Ten common mistakes made when hiring a Virtual Assistant

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Avoid these mistakes when hiring a VA

We’ve been talking about hiring a Virtual Assistant and it all sounds like this will be the resource for your what you need. It’s time to get clear on a few things. Before you hire a VA, look at some of the common mistakes made when doing so. By understanding the common mistakes, you can make sure that your VA experience will be as stress-free as possible. If you take care of these ten things, you’ll eliminate most of the frustrations you might encounter. Here's a list to get your going:

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Mistake #1. Not Understanding What Work You Need Completed

Before even placing an ad for a VA, you need to write down the types of work you need to outsource. Remember at first to only write down things that do not directly earn money. You should keep doing the core work that you are known for, and let the Virtual Assistant do the supportive tasks.

Mistake #2. Not reviewing their work regularly

Once you do hire someone, it’s important to review their work on a regular basis so that you are assured that it’s up to your standards. Plus, it will give you peace of mind to know that the work is indeed really done.

Mistake #3. Not providing feedback

You need to provide regular feedback to your Virtual Assistant. The best way to do it is to have a professional conversation about what’s working and what should be reviewed and improved. Ask for their assistance in making things more streamlined and agree to work towards that. This will help your VA tremendously.

Mistake #4. Not having a system in place

You have to have a system in place to help you assign tasks, and for your VA to receive them without having to deal with email. It’s that simple. There are a number of popular systems you could use, including Asana, Basecamp, Trello or Teamwork to name a few.

Mistake #5. Failing to set expectations

You need to let your VA know what you expect from them from day one. It’s extremely important to establish the right boundaries and the right expectations will go far in helping you and your new VA work well together. For example, if you prefer the VA to just do the tasks you give him or her and no more, say so. If you want them to make suggestions, let them know.

Mistake #6. Not recognizing that you get what you pay for

You probably know there’s a lot of hype about hiring Virtual Assistants for next to nothing and well below the minimum wage of most industrialized countries. This is just bad practice to get involved in as the work will not be as good as if you hired someone who is experienced and an expert in their field, who charges professional rates.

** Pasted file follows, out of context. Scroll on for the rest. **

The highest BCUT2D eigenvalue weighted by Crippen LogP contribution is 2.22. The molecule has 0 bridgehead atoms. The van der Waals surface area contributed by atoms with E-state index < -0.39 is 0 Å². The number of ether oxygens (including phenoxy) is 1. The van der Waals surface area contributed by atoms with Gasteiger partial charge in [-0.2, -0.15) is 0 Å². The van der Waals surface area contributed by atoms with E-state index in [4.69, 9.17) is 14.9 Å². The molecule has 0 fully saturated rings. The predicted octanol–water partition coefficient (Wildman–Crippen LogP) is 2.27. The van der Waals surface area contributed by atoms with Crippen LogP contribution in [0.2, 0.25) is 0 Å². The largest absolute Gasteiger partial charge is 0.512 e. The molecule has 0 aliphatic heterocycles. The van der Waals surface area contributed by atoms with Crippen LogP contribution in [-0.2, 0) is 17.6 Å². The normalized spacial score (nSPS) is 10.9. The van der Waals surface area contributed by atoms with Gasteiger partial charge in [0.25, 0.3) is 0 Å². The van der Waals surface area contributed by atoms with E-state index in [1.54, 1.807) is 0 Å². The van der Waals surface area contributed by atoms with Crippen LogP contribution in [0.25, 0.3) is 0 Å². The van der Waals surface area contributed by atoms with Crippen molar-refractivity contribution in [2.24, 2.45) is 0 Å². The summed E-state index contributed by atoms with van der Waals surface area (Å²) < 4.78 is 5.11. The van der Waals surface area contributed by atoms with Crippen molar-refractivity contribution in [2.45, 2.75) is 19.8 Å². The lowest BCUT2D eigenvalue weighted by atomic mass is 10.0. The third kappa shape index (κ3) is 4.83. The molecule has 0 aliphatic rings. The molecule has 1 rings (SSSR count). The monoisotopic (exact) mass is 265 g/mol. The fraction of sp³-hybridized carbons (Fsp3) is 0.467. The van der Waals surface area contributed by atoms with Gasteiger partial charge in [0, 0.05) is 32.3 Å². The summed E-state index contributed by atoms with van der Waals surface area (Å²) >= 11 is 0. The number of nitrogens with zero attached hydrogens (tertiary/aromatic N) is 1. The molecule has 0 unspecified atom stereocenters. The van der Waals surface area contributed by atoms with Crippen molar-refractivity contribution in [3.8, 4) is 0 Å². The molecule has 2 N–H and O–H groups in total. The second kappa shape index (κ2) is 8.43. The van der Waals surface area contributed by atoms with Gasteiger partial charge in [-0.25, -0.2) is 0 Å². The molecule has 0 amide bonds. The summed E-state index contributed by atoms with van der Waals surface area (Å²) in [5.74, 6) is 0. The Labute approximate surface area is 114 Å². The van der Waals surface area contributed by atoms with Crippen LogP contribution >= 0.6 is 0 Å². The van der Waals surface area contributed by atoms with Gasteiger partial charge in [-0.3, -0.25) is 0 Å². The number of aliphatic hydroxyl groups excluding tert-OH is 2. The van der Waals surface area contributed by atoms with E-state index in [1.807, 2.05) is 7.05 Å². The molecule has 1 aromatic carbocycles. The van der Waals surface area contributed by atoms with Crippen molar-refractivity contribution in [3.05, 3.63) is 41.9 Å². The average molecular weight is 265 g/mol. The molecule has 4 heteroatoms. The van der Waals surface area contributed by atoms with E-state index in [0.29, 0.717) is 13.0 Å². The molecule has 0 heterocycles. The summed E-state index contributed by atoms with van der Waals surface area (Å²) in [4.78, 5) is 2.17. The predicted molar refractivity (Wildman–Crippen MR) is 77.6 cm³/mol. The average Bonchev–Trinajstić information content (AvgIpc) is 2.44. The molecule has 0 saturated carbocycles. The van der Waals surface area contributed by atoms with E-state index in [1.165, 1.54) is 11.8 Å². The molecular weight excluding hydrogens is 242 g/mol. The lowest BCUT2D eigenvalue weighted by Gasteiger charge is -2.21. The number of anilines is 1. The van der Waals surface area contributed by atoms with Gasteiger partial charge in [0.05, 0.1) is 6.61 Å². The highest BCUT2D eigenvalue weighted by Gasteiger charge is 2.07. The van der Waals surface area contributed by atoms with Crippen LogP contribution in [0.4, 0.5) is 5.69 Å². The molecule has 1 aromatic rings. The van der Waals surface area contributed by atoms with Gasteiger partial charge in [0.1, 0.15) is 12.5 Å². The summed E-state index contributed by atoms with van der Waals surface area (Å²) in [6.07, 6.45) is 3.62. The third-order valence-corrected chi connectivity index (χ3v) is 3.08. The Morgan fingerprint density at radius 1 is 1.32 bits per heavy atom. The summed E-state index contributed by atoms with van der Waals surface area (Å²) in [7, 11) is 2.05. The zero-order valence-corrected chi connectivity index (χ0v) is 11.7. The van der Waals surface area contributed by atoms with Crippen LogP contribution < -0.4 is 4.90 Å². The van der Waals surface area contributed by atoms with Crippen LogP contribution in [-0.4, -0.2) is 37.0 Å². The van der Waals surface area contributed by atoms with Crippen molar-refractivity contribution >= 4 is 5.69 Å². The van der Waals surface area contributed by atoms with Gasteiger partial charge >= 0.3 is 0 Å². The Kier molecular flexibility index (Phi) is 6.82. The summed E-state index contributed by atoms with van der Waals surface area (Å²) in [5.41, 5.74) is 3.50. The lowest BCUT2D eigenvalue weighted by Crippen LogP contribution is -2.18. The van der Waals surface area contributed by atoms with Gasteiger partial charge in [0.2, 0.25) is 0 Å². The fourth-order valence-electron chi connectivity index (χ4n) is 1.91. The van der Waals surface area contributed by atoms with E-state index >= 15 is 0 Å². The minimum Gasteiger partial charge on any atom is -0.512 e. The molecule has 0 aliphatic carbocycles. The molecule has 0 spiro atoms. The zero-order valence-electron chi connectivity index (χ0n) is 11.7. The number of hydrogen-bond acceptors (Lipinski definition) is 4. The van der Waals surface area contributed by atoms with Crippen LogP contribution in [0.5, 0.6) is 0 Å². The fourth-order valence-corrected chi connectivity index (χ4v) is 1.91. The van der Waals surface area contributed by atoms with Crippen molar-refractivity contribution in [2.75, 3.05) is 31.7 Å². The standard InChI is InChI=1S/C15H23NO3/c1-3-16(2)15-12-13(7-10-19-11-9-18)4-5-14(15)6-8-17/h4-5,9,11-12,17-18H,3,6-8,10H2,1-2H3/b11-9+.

Mistake #7. Not giving the VA time to get up to speed

Many Virtual Assistants can get up to speed extremely quickly, but every new contract takes time to get to get into the flow of the new arrangement. Don’t give up too fast. Give it 60 to 90 days to ensure you’ve given it all that you can to make it work.

Mistake #8. Not letting them do their work their way

Micromanaging is the worst thing you can do. If you contract with a social media VA who is an expert in their field, don’t tell them how to do the work. Instead, tell them what your expectations are and what the deliverables will be. What work will be “turned in” to you at the end? What reports will be shown to demonstrate the success of the work completed?

Mistake #9. Treating the VA like an employee

A Virtual Assistant is not an employee and you cannot call on them in the same way you would if they worked in your front office to do your bidding at any moment. You’ll need to work within their system too.

They may have a 48-hour time limit for work deadlines, or they might require you to give them all their work for the week by a certain date and schedule phone calls. And yes, they’re going to charge you for every phone call, and every moment they work on your business. Be prepared for that.

Mistake #10. Not giving clear instructions and deadlines

When you give work to your VA, it should include very clear instructions along with a strict deadline. They should know what they need to deliver to you and when. They should not have to ask you a hundred questions about each assignment. You should try to answer everything up front. But, do be available for questions so your VA can work efficiently.

Sounds like a lot of work? Not really. It comes from the idea of working in a professional partnership, of laying down the requirements to get to the outcomes you need. Imagine working with a reliable, expert partner for your business. You need to take care of your part so your VA can do theirs, successfully. Your clients expect no less from you so why should this be different? Be successful when hiring your VA by taking care of these 10 things. You’ll be off to a great start. 

What difficulties do you see if you work with a Vistual Assistant? Tell us in the comments. I'd be interested in hearing your thoughts.